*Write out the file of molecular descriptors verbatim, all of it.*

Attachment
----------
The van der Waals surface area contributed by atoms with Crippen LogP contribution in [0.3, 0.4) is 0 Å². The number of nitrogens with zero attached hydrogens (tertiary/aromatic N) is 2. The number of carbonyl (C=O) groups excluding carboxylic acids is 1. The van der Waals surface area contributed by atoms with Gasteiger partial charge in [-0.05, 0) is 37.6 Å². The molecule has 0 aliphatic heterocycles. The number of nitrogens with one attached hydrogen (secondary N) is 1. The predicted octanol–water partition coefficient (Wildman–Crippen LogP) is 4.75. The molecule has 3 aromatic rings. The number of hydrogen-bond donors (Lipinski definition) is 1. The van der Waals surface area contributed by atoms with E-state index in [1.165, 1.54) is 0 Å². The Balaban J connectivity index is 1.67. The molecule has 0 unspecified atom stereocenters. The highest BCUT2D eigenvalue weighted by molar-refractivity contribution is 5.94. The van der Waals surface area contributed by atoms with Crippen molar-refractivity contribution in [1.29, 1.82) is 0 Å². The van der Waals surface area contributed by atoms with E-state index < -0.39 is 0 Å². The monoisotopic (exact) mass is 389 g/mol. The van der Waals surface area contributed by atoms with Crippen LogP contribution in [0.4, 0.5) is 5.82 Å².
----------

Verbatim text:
The van der Waals surface area contributed by atoms with Crippen LogP contribution in [0.3, 0.4) is 0 Å². The number of nitrogens with zero attached hydrogens (tertiary/aromatic N) is 2. The number of carbonyl (C=O) groups excluding carboxylic acids is 1. The van der Waals surface area contributed by atoms with Gasteiger partial charge in [-0.05, 0) is 37.6 Å². The molecule has 0 aliphatic heterocycles. The number of nitrogens with one attached hydrogen (secondary N) is 1. The predicted octanol–water partition coefficient (Wildman–Crippen LogP) is 4.75. The molecule has 3 aromatic rings. The number of hydrogen-bond donors (Lipinski definition) is 1. The van der Waals surface area contributed by atoms with E-state index in [1.165, 1.54) is 0 Å². The Balaban J connectivity index is 1.67. The molecule has 0 unspecified atom stereocenters. The highest BCUT2D eigenvalue weighted by molar-refractivity contribution is 5.94. The van der Waals surface area contributed by atoms with Crippen molar-refractivity contribution in [1.29, 1.82) is 0 Å². The van der Waals surface area contributed by atoms with E-state index < -0.39 is 0 Å². The monoisotopic (exact) mass is 389 g/mol. The van der Waals surface area contributed by atoms with Crippen LogP contribution in [0.4, 0.5) is 5.82 Å².